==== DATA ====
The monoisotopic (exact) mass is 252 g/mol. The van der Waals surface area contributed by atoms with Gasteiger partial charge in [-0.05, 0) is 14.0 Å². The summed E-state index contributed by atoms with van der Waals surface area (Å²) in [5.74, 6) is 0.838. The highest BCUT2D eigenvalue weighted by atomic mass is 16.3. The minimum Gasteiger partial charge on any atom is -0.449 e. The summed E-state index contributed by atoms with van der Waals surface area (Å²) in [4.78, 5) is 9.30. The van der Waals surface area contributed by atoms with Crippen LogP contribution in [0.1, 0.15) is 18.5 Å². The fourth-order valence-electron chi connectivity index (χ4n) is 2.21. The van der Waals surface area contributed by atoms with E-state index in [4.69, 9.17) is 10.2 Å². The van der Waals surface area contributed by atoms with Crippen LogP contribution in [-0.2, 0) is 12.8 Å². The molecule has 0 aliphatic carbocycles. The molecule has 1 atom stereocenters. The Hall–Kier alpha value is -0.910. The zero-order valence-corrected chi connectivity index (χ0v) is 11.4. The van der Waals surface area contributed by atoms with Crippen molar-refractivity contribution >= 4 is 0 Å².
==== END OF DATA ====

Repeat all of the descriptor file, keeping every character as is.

The monoisotopic (exact) mass is 252 g/mol. The van der Waals surface area contributed by atoms with Gasteiger partial charge in [-0.05, 0) is 14.0 Å². The summed E-state index contributed by atoms with van der Waals surface area (Å²) in [5.74, 6) is 0.838. The highest BCUT2D eigenvalue weighted by atomic mass is 16.3. The minimum Gasteiger partial charge on any atom is -0.449 e. The summed E-state index contributed by atoms with van der Waals surface area (Å²) in [4.78, 5) is 9.30. The van der Waals surface area contributed by atoms with Crippen LogP contribution in [0.1, 0.15) is 18.5 Å². The fourth-order valence-electron chi connectivity index (χ4n) is 2.21. The van der Waals surface area contributed by atoms with E-state index in [4.69, 9.17) is 10.2 Å². The van der Waals surface area contributed by atoms with Crippen LogP contribution in [-0.2, 0) is 12.8 Å². The molecule has 0 aliphatic carbocycles. The molecule has 1 atom stereocenters. The Hall–Kier alpha value is -0.910. The zero-order valence-corrected chi connectivity index (χ0v) is 11.4. The van der Waals surface area contributed by atoms with Crippen molar-refractivity contribution >= 4 is 0 Å².